Age-appropriate limits on the amount of heading under-18s do in training are set to be introduced by the Football Association.
The PA news agency understands the guidelines, which are still to be finalised, will place some restrictions on heading in youth football in England to address health fears concerning the impact of heading balls.
The Scottish Football Association is understood to be close to issuing a total ban on heading in training for under-12s, a move which was welcomed by campaigner Dawn Astle and by the man leading the FIELD study, which has found that professional footballers are three and a half times more likely to die of neurodegenerative disease than the general population.
The FA’s head of medicine Dr Charlotte Cowie said in December last year that the governing body’s independently-chaired task force was reviewing the guidance on heading in youth football.
The intention of any changes, Cowie said, would be to “decrease overall exposure to heading without compromising technique”.
A ban on heading in children’s football has been in place in the US since 2015.
The FA and Professional Footballers’ Association jointly funded the FIELD Study, with its first findings published in October last year.
The FA's Head of Medicine, Dr Charlotte Cowie, has provided an update on progress the organisation has made since the publication of the FIELD study in October. Full story: https://t.co/RQf2tl5nAA. pic.twitter.com/ikMGgxxRWs— FA Spokesperson (@FAspokesperson) December 20, 2019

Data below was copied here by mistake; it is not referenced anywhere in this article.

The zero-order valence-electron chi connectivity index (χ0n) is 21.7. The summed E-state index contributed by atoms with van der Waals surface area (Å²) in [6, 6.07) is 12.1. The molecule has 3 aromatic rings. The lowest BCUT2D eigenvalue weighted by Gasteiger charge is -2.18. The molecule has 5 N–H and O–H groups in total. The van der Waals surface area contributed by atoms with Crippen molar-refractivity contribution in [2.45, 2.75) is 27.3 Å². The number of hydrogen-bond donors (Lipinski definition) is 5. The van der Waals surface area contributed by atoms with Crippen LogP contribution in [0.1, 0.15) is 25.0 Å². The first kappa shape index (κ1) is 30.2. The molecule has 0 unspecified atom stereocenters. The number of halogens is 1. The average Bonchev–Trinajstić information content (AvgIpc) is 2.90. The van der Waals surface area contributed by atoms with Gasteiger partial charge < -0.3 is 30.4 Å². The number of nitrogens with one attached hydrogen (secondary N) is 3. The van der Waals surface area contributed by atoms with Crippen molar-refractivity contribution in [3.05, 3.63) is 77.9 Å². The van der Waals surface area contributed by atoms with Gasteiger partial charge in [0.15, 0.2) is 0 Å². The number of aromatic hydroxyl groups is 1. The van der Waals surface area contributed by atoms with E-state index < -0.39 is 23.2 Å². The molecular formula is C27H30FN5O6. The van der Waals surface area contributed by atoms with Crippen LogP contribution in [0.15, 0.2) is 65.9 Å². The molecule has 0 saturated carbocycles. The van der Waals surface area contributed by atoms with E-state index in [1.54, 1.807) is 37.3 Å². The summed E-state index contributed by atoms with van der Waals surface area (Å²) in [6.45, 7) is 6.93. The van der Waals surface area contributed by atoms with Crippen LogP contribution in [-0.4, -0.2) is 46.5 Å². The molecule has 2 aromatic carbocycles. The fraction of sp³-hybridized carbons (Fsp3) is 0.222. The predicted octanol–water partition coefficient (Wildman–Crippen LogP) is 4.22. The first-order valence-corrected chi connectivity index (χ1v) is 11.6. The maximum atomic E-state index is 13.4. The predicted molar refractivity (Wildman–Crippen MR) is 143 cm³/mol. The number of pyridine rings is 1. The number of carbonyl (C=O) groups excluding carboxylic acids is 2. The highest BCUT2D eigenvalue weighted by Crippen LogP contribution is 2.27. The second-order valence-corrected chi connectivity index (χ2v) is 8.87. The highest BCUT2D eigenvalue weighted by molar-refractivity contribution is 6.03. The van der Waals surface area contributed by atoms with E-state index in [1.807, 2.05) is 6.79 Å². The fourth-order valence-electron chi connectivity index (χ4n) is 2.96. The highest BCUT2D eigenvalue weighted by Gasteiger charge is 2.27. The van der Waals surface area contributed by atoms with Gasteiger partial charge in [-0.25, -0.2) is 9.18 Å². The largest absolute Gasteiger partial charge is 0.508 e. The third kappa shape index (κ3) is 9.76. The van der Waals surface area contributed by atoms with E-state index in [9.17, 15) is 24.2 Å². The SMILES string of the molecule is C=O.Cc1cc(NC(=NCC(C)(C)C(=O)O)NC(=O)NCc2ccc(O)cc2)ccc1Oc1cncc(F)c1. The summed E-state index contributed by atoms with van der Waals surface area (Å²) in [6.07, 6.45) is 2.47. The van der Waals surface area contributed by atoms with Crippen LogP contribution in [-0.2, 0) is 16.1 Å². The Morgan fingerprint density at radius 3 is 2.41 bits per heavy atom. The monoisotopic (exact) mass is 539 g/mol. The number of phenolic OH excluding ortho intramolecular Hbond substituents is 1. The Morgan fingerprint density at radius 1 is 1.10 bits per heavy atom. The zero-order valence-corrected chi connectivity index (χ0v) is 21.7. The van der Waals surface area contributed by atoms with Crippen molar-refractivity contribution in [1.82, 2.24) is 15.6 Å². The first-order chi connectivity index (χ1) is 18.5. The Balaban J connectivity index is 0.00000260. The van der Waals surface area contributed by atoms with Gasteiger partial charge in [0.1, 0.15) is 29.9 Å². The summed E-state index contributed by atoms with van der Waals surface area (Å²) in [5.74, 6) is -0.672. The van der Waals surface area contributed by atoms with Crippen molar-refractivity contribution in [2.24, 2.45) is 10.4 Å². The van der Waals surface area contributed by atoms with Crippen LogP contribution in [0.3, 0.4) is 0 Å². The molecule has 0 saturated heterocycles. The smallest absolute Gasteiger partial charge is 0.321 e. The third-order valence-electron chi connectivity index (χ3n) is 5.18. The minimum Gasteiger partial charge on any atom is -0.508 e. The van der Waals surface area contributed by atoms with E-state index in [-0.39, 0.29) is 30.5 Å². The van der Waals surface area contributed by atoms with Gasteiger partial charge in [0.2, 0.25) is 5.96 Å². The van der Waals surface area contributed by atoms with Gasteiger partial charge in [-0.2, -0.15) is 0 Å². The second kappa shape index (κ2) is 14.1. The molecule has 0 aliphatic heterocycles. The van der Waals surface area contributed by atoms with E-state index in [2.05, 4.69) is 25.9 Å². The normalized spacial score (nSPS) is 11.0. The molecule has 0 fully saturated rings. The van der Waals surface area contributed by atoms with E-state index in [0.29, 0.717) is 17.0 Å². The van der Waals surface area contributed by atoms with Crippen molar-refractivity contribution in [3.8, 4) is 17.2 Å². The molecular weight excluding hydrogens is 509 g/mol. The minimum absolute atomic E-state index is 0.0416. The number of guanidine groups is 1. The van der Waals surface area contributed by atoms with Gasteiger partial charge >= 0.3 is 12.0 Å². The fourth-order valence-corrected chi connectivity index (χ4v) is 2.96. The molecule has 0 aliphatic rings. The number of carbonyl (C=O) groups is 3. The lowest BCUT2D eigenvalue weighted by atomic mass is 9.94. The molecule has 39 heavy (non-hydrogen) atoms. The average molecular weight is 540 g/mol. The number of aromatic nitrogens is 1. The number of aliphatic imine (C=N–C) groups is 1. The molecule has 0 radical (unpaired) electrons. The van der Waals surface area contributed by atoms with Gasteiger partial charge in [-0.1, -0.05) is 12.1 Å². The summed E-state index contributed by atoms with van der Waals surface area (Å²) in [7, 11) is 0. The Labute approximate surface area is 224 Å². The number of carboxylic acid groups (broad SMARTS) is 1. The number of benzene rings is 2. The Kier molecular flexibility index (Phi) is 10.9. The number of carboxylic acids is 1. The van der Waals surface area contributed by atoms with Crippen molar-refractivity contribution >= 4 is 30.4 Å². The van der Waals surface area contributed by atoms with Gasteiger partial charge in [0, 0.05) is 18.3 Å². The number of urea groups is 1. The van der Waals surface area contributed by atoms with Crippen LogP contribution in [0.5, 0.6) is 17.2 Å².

The leader of the study, Professor Willie Stewart, told the PA news agency last month that restrictions on heading should be introduced across the board, including in training in senior professional football.
“A move to reduce head impacts in youth sports is a good idea, but I would caution that that’s probably not enough,” he said.
“It’s not enough just to say ‘let’s take heading out of the game in under-12s’ I think we need to look across the entire game – amateurs, seniors, professionals – and say ‘where else can we make changes to be effective?’
“And not just in football, look across all sports and think ‘what could we do differently?’ It’s a good start, but I hope that this isn’t the end.
“We haven’t got the cast-iron evidence of direct causality (between heading and health outcomes) but what we have is more than enough evidence, adding up over the decades and right up to the FIELD study at the end of last year, which says there’s a strong association between contact sports and development of dementia.
“And when we look at what is the common factor, exposure to head injury and head impact is the one thing that stands through.
“Now there may be other things we haven’t yet recognised, but Lord knows we’ve been working hard to identify them and we haven’t yet identified them.”
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